Sheep Over Goats… Literally?
This is an aside as much as an illustration. While in seminary I did some research and editing work for a missiology professor, and I came across a story of a missionary who took Jesus’s illustration of sheep and goats quite literally when working with a people group in an arid climate. The people had a few sheep but mostly tended goats, which provided food, milk, hides, and waste disposal (goats will eat just about anything). Using Matthew 25:32-33 as his guide, the missionary convinced the people to switch from goats to sheep as their main livestock, with disastrous results. The sheep did not have a taste for scraps and waste, and as a result ate all the available vegetation. Their wool was useless in the hot climate, and the goats became more unruly and competitive as their numbers waned. Eventually the missionary was expelled and the people went back to their prior ways…and likely their prior beliefs.
Additional Sermon Resources
Calls to Worship
From Psalm 24
LEADER: Lift up your heads, O you gates; be lifted up, you ancient doors,
PEOPLE: That the King of glory may come in. Who is this King of glory?
LEADER: The LORD strong and mighty, the LORD mighty in battle.
PEOPLE: Lift up your heads, O you gates; lift them up, you ancient doors, that the King of glory may come in.
From Psalm 95
LEADER: Come, let us sing for joy to the Lord; let us shout aloud to the Rock of our salvation.
PEOPLE: Let us come before him with thanksgiving and extol him with music and song.
LEADER: For the Lord is the great God, the great King above all gods.
PEOPLE: In his hand are the depths of the earth, and the mountain peaks belong to him.
LEADER: The sea is his, for he made it, and his hands formed the dry land.
PEOPLE: Come, let us bow down in worship, let us kneel before the Lord our Maker;
ALL: for he is our God and we are the people of his pasture, the flock under his care.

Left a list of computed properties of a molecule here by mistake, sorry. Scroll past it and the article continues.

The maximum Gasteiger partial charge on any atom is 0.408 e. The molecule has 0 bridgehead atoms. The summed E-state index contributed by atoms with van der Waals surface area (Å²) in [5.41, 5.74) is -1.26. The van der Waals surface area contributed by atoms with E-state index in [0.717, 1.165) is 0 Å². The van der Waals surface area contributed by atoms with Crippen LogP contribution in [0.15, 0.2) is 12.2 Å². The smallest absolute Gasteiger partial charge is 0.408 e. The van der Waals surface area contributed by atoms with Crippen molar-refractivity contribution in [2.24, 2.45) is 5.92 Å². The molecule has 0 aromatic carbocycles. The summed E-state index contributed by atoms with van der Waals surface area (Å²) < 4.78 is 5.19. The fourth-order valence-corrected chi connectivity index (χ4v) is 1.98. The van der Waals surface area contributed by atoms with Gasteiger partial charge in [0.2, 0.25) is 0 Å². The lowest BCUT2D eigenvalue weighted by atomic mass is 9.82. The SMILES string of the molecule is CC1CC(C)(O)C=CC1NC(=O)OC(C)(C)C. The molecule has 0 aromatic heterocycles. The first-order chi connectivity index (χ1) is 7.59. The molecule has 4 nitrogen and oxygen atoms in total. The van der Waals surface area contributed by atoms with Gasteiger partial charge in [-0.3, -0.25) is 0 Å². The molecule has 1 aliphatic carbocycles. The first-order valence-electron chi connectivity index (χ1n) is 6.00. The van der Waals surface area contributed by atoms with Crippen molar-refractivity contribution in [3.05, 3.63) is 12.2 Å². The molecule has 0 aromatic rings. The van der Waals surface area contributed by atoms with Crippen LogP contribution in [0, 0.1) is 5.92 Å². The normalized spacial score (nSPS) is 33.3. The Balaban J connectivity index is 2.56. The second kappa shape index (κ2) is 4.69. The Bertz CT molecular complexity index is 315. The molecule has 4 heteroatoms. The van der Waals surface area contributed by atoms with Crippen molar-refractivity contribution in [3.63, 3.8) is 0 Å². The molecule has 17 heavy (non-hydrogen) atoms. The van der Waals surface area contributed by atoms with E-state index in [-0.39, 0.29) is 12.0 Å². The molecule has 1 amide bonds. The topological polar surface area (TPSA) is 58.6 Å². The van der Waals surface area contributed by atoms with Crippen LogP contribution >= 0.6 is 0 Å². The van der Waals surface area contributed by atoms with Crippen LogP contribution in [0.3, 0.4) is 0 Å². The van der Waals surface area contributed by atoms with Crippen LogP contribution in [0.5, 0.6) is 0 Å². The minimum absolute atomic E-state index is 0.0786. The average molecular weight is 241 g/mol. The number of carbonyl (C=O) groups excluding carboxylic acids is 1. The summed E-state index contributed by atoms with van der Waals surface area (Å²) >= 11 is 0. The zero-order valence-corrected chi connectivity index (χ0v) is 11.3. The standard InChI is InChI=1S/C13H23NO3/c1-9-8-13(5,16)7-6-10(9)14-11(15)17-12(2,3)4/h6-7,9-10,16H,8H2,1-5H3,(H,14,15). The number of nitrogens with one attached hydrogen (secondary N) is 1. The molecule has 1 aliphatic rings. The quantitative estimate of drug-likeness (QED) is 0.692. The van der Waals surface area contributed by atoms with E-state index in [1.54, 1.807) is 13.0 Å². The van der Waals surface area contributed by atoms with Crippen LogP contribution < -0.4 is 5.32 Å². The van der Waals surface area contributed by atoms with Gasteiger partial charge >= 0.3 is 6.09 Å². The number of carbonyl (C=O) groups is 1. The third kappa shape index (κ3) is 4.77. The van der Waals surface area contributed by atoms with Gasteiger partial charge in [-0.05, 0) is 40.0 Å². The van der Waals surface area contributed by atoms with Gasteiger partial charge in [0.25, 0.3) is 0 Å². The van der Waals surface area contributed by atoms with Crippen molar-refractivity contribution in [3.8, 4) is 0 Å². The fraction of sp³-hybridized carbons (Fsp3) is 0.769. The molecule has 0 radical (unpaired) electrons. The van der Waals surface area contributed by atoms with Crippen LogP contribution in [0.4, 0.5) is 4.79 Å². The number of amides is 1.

LEADER: Shout for joy to the Lord, all the earth. Worship the Lord with gladness; come before him with joyful songs.
ALL: Know that the Lord is God. It is he who made us, and we are his; we are his people, the sheep of his pasture.
LEADER: Enter his gates with thanksgiving and his courts with praise; give thanks to him and praise his name.
ALL: For the Lord is good and his love endures forever; his faithfulness continues through all generations.
Prayer of Confession
Heavenly Father, we confess that in our pursuit of good, we often miss opportunities to bring you honor and glory. We try to address our shortcomings by compensating for them, rather than by orienting around your will. We seek what seems higher to us rather than what is holy to you. Help us to first seek your Kingdom, and to put your glory ahead of our own. Hear our prayers as we continue our confession in silence…
Assurance of Pardon
Seek the LORD while he may be found; call on him while he is near. Let the wicked forsake his way and the evil man his thoughts. Let him turn to the LORD, and he will have mercy on him, and to our God, for he will freely pardon. “For my thoughts are not your thoughts, neither are your ways my ways,” declares the LORD. “As the heavens are higher than the earth, so are my ways higher than your ways and my thoughts than your thoughts.
Trust in the Lord and do good;
dwell in the land and enjoy safe pasture.
Take delight in the Lord,
and he will give you the desires of your heart.
Commit your way to the Lord;
trust in him and he will do this:
He will make your righteous reward shine like the dawn,
your vindication like the noonday sun.